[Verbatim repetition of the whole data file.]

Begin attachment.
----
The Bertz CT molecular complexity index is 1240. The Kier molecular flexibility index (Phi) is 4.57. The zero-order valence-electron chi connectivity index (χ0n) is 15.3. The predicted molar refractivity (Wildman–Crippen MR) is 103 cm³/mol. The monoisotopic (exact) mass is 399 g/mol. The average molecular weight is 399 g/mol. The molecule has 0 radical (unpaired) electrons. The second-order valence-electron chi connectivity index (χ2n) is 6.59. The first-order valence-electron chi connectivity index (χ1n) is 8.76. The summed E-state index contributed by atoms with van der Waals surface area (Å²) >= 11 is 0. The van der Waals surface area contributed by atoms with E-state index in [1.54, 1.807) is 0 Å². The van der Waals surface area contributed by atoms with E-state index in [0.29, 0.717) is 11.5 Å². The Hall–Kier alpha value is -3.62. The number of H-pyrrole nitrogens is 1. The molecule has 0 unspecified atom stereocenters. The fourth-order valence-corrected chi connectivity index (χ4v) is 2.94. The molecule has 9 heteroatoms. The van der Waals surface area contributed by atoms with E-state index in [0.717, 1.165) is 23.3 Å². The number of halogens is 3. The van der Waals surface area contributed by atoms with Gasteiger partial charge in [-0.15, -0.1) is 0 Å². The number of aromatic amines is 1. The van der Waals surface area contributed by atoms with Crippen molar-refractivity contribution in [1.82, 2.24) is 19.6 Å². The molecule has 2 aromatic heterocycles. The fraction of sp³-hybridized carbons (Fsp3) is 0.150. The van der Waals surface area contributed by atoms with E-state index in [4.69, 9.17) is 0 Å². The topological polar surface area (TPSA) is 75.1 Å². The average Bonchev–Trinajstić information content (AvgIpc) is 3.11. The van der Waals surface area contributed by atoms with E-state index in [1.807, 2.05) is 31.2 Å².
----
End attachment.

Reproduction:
The Bertz CT molecular complexity index is 1240. The Kier molecular flexibility index (Phi) is 4.57. The zero-order valence-electron chi connectivity index (χ0n) is 15.3. The predicted molar refractivity (Wildman–Crippen MR) is 103 cm³/mol. The monoisotopic (exact) mass is 399 g/mol. The average molecular weight is 399 g/mol. The molecule has 0 radical (unpaired) electrons. The second-order valence-electron chi connectivity index (χ2n) is 6.59. The first-order valence-electron chi connectivity index (χ1n) is 8.76. The summed E-state index contributed by atoms with van der Waals surface area (Å²) >= 11 is 0. The van der Waals surface area contributed by atoms with E-state index in [1.54, 1.807) is 0 Å². The van der Waals surface area contributed by atoms with E-state index in [0.29, 0.717) is 11.5 Å². The Hall–Kier alpha value is -3.62. The number of H-pyrrole nitrogens is 1. The molecule has 0 unspecified atom stereocenters. The fourth-order valence-corrected chi connectivity index (χ4v) is 2.94. The molecule has 9 heteroatoms. The van der Waals surface area contributed by atoms with E-state index in [0.717, 1.165) is 23.3 Å². The number of halogens is 3. The van der Waals surface area contributed by atoms with Gasteiger partial charge in [-0.15, -0.1) is 0 Å². The number of aromatic amines is 1. The van der Waals surface area contributed by atoms with Crippen molar-refractivity contribution in [1.82, 2.24) is 19.6 Å². The molecule has 2 aromatic heterocycles. The fraction of sp³-hybridized carbons (Fsp3) is 0.150. The van der Waals surface area contributed by atoms with E-state index in [4.69, 9.17) is 0 Å². The topological polar surface area (TPSA) is 75.1 Å². The average Bonchev–Trinajstić information content (AvgIpc) is 3.11. The van der Waals surface area contributed by atoms with E-state index in [1.807, 2.05) is 31.2 Å².